CHARLOTTE, N.C. — At 6-foot-6, 318 pounds, Andrew Norwell is a difficult person to miss.
And yet, that’s precisely what happened during the 2014 NFL Draft — when all 32 teams passed on the college prospect.
Now, there’s absolutely no way to overlook Norwell, who emerged as a star at left guard last season for the Carolina Panthers and finished as one of the top players at his position.
Norwell is also a key reason why the offensive line has the capacity to be downright good, sooner than later — something nobody would have suspected this time last year.
The Ohio State product, a three-year college starter and two-time All-Big Ten first-team selection, watched seven rounds of the 2014 draft go by without hearing his name called. A few days later, Norwell signed as a free agent with the Panthers.
Unbeknownst to the Panthers at the time, one post-draft phone call might have secured their future at left guard.
In 2014, Norwell started at left guard in eight of his last nine games; the other outing included a start at right guard. How skilled was the free-agent rookie? Of his last six games at left guard, Norwell graded out analytically speaking as the fourth-best left guard in the NFL.
For good measure, Norwell also didn’t allow a single sack and only one quarterback hit.
"That surprises me, because I never read up on myself," says Norwell of his stats. "I stay away from that stuff."
On the whole, the Panthers had a rough 2014 campaign along the offensive line, with the left side — namely tackle Byron Bell at tackle and guard Amini Silatolu — grading out poorly. As a unit, the O-line ranked at or near the bottom in every analytical statistical category.
Then, injuries started to happen; and before he knew it, Norwell went from not dressing for games to starting against the Seahawks.
"It was an amazing experience," recalls Norwell. "Playing the defending champs and it being my first start against Seattle, it was an incredible experience. And with it being a home game, my family got to come down and watch me. It was exciting. …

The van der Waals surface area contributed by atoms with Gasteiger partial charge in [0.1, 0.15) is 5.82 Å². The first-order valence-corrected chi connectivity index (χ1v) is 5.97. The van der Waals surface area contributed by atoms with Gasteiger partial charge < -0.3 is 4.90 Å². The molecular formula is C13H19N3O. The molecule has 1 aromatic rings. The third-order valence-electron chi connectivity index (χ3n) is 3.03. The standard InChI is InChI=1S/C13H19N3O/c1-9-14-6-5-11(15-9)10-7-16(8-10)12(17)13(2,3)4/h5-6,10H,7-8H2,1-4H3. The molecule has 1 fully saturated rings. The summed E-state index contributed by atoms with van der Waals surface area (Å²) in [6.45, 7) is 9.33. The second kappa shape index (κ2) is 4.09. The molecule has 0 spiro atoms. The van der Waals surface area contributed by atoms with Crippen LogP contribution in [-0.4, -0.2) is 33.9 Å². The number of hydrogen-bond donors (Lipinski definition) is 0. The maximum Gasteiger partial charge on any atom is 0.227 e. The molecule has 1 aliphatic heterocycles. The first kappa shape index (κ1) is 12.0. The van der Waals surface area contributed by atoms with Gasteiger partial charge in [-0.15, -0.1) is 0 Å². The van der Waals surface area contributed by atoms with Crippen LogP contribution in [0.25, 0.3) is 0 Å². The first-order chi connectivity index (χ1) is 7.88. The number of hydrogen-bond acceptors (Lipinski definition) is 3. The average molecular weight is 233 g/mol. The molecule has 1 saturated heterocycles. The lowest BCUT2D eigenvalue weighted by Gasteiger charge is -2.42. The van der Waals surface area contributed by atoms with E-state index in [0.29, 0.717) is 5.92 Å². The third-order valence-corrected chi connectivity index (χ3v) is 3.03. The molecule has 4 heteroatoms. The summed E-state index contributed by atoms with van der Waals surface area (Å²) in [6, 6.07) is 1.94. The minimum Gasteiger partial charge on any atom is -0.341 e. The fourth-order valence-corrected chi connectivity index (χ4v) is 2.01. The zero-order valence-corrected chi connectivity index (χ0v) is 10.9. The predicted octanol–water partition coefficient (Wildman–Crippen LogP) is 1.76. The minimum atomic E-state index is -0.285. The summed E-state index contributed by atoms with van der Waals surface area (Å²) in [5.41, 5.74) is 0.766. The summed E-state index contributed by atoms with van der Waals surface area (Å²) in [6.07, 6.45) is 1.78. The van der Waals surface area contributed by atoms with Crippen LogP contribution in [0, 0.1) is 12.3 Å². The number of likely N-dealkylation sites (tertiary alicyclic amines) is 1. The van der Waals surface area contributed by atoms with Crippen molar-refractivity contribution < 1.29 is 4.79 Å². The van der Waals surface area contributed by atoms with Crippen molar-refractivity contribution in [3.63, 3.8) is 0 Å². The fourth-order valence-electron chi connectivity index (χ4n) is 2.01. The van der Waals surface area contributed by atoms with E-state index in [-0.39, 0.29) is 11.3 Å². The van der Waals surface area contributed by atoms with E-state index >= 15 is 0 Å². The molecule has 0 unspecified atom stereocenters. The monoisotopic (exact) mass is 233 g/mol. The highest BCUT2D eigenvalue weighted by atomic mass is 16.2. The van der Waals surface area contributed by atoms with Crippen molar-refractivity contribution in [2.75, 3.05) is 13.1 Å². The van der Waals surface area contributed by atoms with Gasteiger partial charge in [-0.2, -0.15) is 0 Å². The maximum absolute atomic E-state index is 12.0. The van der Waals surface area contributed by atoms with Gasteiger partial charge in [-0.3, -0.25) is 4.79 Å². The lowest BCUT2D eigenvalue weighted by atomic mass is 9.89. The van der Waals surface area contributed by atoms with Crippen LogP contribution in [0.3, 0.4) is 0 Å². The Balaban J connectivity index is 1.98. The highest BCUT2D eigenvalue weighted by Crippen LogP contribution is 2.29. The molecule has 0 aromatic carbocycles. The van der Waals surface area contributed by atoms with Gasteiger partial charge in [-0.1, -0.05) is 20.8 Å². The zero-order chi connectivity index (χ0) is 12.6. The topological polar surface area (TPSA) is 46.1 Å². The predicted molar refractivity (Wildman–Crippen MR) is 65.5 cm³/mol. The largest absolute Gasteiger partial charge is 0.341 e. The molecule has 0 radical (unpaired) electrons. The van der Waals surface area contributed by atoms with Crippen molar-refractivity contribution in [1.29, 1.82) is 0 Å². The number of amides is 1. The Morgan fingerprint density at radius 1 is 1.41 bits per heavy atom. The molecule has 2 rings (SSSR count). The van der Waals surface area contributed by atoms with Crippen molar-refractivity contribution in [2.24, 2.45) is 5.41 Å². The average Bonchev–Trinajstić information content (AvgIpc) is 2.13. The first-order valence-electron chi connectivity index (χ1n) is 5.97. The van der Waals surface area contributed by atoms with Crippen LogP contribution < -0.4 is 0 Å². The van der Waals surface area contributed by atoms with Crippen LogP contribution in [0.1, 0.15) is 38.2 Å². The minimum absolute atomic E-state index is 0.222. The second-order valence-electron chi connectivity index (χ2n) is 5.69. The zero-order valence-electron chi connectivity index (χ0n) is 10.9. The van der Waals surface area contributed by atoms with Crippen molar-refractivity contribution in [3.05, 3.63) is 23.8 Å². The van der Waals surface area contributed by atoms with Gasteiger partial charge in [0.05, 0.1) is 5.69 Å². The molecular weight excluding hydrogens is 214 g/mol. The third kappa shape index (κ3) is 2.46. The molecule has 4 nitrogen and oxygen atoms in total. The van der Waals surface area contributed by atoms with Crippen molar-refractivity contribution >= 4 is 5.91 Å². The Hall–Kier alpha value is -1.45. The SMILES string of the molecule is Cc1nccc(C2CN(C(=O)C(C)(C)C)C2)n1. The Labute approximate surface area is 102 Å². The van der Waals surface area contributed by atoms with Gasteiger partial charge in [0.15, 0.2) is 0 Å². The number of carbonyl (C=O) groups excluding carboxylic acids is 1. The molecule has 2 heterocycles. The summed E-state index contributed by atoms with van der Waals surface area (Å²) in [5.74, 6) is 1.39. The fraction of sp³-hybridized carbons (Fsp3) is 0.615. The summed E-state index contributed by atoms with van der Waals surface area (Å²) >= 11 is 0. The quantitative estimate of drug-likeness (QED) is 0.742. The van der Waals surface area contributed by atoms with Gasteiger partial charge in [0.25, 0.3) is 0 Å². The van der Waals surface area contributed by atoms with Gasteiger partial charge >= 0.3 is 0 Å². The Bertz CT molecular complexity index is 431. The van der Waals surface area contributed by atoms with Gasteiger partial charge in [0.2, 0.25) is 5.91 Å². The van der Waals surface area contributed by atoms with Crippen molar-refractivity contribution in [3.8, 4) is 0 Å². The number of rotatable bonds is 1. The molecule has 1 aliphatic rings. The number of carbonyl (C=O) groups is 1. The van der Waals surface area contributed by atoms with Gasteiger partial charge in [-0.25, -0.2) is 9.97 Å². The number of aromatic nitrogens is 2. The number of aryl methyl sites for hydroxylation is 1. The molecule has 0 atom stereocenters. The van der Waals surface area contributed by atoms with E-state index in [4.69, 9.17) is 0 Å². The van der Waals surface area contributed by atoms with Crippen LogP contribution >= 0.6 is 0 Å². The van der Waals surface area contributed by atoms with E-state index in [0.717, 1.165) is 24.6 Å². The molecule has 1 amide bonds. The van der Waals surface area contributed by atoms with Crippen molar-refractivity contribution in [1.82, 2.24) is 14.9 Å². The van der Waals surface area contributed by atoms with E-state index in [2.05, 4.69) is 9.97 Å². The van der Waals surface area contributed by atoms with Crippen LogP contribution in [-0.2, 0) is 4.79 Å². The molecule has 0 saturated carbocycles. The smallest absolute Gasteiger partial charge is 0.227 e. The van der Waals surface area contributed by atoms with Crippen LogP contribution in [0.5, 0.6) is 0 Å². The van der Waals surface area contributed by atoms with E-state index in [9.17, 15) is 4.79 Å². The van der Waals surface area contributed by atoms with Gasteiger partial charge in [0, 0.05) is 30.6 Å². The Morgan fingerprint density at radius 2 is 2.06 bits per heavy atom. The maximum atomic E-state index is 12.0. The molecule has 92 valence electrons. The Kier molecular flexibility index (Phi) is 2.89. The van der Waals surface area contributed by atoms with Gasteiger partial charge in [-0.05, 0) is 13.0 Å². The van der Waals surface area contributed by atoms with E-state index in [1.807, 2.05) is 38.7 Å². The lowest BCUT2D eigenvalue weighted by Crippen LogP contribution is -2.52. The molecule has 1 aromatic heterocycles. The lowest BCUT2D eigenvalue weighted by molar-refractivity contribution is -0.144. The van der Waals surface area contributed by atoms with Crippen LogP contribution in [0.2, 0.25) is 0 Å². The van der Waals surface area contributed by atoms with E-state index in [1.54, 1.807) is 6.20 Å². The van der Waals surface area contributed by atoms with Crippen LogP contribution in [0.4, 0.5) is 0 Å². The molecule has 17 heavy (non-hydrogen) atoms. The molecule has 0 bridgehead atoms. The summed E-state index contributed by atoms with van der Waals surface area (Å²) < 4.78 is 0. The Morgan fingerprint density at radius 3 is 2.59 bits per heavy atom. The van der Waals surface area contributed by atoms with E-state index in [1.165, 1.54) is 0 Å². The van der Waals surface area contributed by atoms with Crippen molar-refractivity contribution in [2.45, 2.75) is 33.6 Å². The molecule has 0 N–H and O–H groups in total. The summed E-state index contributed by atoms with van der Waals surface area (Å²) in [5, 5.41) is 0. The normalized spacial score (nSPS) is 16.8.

"I was a little nervous the first series, but after that, I was like, ‘Let’s play ball.’"
Norwell was a steadying force, giving the Panthers something they hadn’t had in numerous years at that position â quality starts.
Though he was undrafted and only a rookie, Norwell’s success wasn’t a major shocker.
"I stepped into that role and I took it over," he said. "It was humbling going through this process with it being my rookie year and being able to be so successful at my job. All the hard work paid off."
Unlike so many undrafted players, Norwell didn’t use it as motivation. He didn’t have the perpetual chip on his shoulder as a result.
"That stuff doesn’t matter now," he said. "It’s all about now. I wouldn’t trade it for anything. I started half the season and I worked my way up. Nothing was given to me. I like hard work and that’s where it’s gotten me."
Still, it took Norwell some time to get acclimated to life in the NFL.
"Just processing everything (was the hardest part)," he said. "You’ve got to calm down. It’s kind of overwhelming at first, but then you realize it’s just football and that you’ve been doing this your whole life. And once I got settled in and felt confident, good things happened to me."
Now, there’s no holding him back. He’s had a full year in the system and looks to be even more of an anchor on the line this year.
"A lot of people didn’t have their eye on me during the season, because I wasn’t dressing the first six games," Norwell says. "But in the seventh game, an O-lineman went down and I stepped up. The coaches saw that I can play this game and that I’m very competitive at what I do."